Dramatizing the essence of punk was Bradford Cox’s chief goal while composing Monomania, which he describes as a “very avant-garde rock & roll record.”
On April 2nd, indie rock band Deerhunter graced the stage of TV’s Late Night with Jimmy Fallon performing a particularly noisy rendition of the title track of their new album, Monomania. The performance was laden with overdriven garage rock riffs and snarled vocals from frontman Bradford Cox. It closed with an outro of screeching guitars and harsh feedback during which Cox stormed off stage to wait for the elevator. When the head of Deerhunter’s label attempted to pay the band a compliment by calling the show “great,” Cox retorted, “I don’t care if it was great! Was it punk?”
Dramatizing the essence of punk was Bradford Cox’s chief goal while composing Monomania, which he describes as a “very avant-garde rock & roll record.” The music is determined to be reckless and blunt, whereas the band’s past material would best be characterized as proffering carefully-crafted, shoegazy textures. The band hasn’t sounded this abrasive since its tumultuous debut, Turn It up Faggot, an album Cox has come to abhor and has all but disowned.
However, Monomania is not simply a belated follow-up to Turn It up Faggot. Yes, this new album is, at times, just as cluttered and raw as the latter disc, but it is more refined sonically and thematically and the result is far more rewarding for the discerning listener.
“Neon Junkyard” opens the album with some sluggish, twangy guitar plucks and reverbed vocalizations from Cox. After a few seconds, a plodding garage rock groove kicks in, and Cox begins to sing in his customarily flamboyant, occasionally gnarled voice. As always, his lyrics are abstract, often sounding as if they are off-the-cuff effusions. The opening line, “Finding the fluorescence in the junk,” is essentially the album’s thesis. The irony is that, though there are moments of beauty to be found on this album, the rawness of the instrumentation and the despairing lyrics might make it hard to notice them.
“Leather Jacket II” is the most chaotic track of the bunch. Its screeching, swirling guitars render Cox’s already distorted vocals pretty well incomprehensible. However, this song gives way to the beautifully subdued sound of “The Missing,” which features a clean guitar tone, a gleaming synth texture, and tender vocals from multi-instrumentalist Lockett Pundt. This tune serves as a transition to the next handful of tracks, which also explore less abrasive territory.
“Pensacola” is a send-up of country music, revolving around a “dirtbag” narrative about coming home to find your woman with another man. It’s a broad piece of satire: Cox’s sexuality is ambiguous, though he claims to lead an asexual lifestyle. While Cox’s commentary on the sexual melodrama is somewhat amusing, the song’s self-conscious kitsch makes it a stomach-churning listening experience. Thankfully, “Dream Captain” marks a return to the band’s distinctive garage-rock grooves. The latter and “Blue Agent” are both characterized by muted guitar picking, although “Dream Captain” comes across as more memorable given its howled chorus, “I’m a poor boy from a poor family/There’s nobody left to take care of me!”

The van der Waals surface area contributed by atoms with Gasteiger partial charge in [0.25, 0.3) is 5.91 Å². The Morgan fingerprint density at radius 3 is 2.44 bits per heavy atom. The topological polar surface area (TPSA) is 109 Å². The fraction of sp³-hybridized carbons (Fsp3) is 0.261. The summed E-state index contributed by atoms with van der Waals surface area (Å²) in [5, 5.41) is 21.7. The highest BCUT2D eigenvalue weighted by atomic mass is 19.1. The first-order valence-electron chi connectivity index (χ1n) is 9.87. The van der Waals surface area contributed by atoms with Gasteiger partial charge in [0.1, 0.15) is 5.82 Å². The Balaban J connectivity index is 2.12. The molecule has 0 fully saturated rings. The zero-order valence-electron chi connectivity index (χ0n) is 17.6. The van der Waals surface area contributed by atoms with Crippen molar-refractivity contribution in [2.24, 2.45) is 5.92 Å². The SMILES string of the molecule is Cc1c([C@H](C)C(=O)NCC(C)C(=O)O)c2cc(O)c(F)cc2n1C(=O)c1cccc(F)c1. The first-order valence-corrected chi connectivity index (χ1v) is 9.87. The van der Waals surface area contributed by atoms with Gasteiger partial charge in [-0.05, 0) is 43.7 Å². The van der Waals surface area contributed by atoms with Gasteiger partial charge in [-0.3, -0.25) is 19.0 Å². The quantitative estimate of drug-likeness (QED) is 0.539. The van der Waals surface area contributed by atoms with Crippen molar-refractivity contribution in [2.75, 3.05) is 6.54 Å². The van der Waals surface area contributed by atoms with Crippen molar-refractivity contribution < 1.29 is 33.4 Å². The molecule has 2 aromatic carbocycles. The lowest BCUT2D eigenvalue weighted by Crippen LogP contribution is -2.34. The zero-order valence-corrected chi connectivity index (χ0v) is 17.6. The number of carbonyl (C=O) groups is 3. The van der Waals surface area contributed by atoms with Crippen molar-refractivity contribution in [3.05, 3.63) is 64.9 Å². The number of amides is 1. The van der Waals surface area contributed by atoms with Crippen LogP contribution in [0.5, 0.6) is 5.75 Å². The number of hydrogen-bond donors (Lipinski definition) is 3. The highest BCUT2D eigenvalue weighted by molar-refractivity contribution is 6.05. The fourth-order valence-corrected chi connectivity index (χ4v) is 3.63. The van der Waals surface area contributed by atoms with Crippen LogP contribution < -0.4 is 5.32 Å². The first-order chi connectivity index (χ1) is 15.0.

The following two songs, “T.H.M.” and “Sleepwalking,” sound as though they could have been written by The Strokes—if The Strokes dealt with the ambitious themes that Cox does, that is. In “T.H.M.” Cox recounts his younger brother’s suicide over some very somber sounds of a garage-rock instrumentation. On “Sleepwalking,” Cox confesses that, while he feels a duty to provide lonely people some solace through his music, he wants to write songs free of any sense of responsibility. The tune’s complex lyricism, nuanced sentiment, and bouncy instrumentation make this track a highlight.
“Back to the Middle” is a breezy yet angsty song about how Cox has been left bitter and broken by someone he loved. This leads to the title track, which skillfully matches the abrasive punk attitude of the album’s first two songs. Cox expresses his overpowering desire to be loved and to ruminate aplenty on his personality, repeatedly yelling “mono-monomania” over the dizzyingly noisy outro that the band impressively managed to recreate for the Late Night performance.
The overwhelming feedback at the end of the title track cuts out to reveal the revving of a motorcycle engine, which segues into the curious track “Nitebike.” The song features only Cox’s echoing acoustic guitar and voice, but, given the way the singer recklessly throws his voice about, it still manages to be thoroughly punk. “Nitebike” provides the most tenderly melancholic moments on the album, with Cox alternating between sounding resolutely anarchistic and completely vulnerable.
The album closes with “Punk (La Vie Antérieure),” which turns out not to be the distorted, fast-paced song its title would suggest. Rather, it sees Cox on his acoustic guitar again—this time accompanied by his bandmates. Cox recalls his younger days, when he led an irresponsible, delinquent lifestyle. Even though he’s now moved past his earlier reckless behavior, he can’t shake the outsider image.
In the closing track, Cox explores the love-hate relationship he has with his bad boy image. When he takes on the role of the uninhibited and alienating rebel, he finds life to be interesting but painful. When he embraces stability and welcomes the acceptance and respect of others, he finds life to be a bore. Monomania illuminates both halves of this ambivalence with more artful power than in any past Deerhunter effort. Cox appears to have gained some closure from making an album that plays with the paradox of punk—so controlled and yet so uninhibited.